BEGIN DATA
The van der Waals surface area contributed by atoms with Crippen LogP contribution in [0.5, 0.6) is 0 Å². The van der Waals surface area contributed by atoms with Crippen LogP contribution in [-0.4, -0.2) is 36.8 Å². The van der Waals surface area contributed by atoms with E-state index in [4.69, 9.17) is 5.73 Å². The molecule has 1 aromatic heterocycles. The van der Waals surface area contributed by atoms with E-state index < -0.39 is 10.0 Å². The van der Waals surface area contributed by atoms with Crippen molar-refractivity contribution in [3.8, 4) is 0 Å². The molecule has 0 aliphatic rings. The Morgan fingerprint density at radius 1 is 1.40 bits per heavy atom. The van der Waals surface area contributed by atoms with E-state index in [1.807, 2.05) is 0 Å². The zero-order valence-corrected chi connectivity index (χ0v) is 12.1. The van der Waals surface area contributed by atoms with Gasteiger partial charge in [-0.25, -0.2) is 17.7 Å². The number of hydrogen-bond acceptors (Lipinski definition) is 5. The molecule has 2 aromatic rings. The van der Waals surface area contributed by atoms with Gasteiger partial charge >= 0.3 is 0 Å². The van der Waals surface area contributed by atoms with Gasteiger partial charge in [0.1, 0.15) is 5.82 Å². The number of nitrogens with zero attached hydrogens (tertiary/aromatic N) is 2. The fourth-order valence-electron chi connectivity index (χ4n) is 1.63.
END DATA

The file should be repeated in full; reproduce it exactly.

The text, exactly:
The van der Waals surface area contributed by atoms with Crippen LogP contribution in [0.5, 0.6) is 0 Å². The van der Waals surface area contributed by atoms with Crippen LogP contribution in [-0.4, -0.2) is 36.8 Å². The van der Waals surface area contributed by atoms with E-state index in [4.69, 9.17) is 5.73 Å². The molecule has 1 aromatic heterocycles. The van der Waals surface area contributed by atoms with E-state index < -0.39 is 10.0 Å². The van der Waals surface area contributed by atoms with Crippen molar-refractivity contribution in [3.8, 4) is 0 Å². The molecule has 0 aliphatic rings. The Morgan fingerprint density at radius 1 is 1.40 bits per heavy atom. The van der Waals surface area contributed by atoms with E-state index in [1.807, 2.05) is 0 Å². The zero-order valence-corrected chi connectivity index (χ0v) is 12.1. The van der Waals surface area contributed by atoms with Gasteiger partial charge in [-0.25, -0.2) is 17.7 Å². The number of hydrogen-bond acceptors (Lipinski definition) is 5. The molecule has 2 aromatic rings. The van der Waals surface area contributed by atoms with Gasteiger partial charge >= 0.3 is 0 Å². The van der Waals surface area contributed by atoms with Gasteiger partial charge in [0.1, 0.15) is 5.82 Å². The number of nitrogens with zero attached hydrogens (tertiary/aromatic N) is 2. The fourth-order valence-electron chi connectivity index (χ4n) is 1.63.